RALEIGH — North Carolina’s Attorney General Josh Stein joined Wednesday with more than a dozen attorneys general from across the country to file a lawsuit challenging the Trump administration’s rollback of the Endangered Species Act.
The lawsuit argues that the final rules are unlawful and undermine the key requirements of the law, his office announced.
The Endangered Species Act has been in place for 45 years. In North Carolina, 64 plant and animal species are listed as endangered or threatened under the Act.
Revisions include a new requirement to provide costs involved in protection of each species; the same protections given to an endangered species will no longer cover a designated threatened species; and the former habitat or areas of the species that extend beyond its current habitat will be eliminated as a protective measure, as Coastal Review Online reported Wednesday.
“Protecting North Carolina’s environment also means protecting our state’s plants and animals and their habitats. The Endangered Species Act is critical to those efforts,” said Stein in a statement. “I’m suing the administration because its actions are illegal and would put endangered and threatened species at risk of extinction.”
The decision by the U.S. Fish and Wildlife Service and the National Marine Fisheries Service to finalize three rules would weaken current protections and reduce federal enforcement and consultation, putting these endangered species and their habitats at risk of extinction, according to Stein’s office.
Stein is joined in filing this lawsuit by the Attorneys General of California, Massachusetts, Maryland, Colorado, Connecticut, Illinois, Michigan, Nevada, New Jersey, New Mexico, New York, Oregon, Pennsylvania, Rhode Island, Vermont, Washington, and the District of Columbia and the city of New York. A copy of the lawsuit is available here.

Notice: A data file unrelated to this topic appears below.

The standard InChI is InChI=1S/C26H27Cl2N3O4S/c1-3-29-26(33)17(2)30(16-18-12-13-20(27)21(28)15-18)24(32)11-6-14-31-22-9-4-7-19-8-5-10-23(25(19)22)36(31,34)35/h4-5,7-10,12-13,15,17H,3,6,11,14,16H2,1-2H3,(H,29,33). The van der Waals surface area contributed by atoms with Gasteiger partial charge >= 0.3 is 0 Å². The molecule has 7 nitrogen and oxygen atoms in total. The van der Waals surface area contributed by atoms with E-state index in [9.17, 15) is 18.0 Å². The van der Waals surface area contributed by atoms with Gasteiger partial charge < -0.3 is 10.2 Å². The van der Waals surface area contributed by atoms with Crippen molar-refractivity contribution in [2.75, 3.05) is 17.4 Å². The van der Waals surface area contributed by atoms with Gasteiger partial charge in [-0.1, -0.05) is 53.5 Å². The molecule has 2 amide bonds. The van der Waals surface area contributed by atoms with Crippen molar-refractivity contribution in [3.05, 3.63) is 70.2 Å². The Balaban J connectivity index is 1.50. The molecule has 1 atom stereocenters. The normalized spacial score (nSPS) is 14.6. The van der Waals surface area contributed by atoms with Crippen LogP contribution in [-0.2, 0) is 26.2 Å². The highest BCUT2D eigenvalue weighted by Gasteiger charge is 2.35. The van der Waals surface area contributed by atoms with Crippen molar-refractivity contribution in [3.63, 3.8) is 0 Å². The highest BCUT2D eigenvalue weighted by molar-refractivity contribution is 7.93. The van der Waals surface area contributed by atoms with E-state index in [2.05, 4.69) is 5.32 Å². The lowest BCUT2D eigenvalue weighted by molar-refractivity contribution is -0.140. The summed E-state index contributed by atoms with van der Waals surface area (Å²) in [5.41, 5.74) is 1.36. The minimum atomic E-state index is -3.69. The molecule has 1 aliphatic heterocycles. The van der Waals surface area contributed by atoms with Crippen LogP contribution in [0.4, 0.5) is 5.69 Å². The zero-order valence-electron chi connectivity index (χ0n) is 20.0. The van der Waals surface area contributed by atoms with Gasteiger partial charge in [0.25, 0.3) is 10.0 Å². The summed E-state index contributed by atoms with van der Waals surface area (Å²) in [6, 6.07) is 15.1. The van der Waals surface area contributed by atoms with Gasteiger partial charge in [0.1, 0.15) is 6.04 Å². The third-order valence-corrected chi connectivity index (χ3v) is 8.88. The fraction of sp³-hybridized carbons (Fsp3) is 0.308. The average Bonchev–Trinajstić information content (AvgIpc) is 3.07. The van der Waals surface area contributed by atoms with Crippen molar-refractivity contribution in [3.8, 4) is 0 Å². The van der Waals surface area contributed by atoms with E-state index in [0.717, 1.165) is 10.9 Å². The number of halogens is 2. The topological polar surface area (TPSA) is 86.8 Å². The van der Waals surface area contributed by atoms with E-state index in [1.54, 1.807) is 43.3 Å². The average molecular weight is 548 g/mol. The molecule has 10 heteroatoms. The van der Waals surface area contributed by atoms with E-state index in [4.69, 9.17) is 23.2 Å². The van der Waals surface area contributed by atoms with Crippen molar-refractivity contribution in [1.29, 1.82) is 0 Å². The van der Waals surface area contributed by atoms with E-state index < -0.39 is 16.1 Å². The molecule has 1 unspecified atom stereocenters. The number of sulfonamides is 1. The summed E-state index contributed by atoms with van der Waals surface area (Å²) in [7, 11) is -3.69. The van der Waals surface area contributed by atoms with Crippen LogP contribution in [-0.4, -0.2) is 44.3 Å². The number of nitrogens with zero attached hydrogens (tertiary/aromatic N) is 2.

The lawsuit challenges that the rules are arbitrary and capricious under the Administrative Procedure Act, unauthorized under the Endangered Species Act and unlawful under the National Environmental Policy Act.
According to Stein’s office, the attorneys general contend the federal government’s actions would do the following:
- Inject economic considerations into the Endangered Species Act’s science-driven, species focused analyses.
- Restrict the circumstances under which species can be listed as threatened.
- Expand the Act’s narrow exemptions for designating critical habitats and limit the circumstances under which a habitat would be designated, especially where climate changes poses a threat.
- Reduce consultation and analyses required before federal agency action.
- Radically depart from the longstanding, conservation-based agency policy and practice of providing the same level of protection to threatened species afforded to endangered species, which is necessary to prevent a species from becoming endangered.
- Push the responsibility for protecting imperiled species and habitats onto the state, detracting from the states’ efforts to carry out their own programs and imposing significant costs.
- Exclude analysis of and public input on the rules’ significant environmental impacts.
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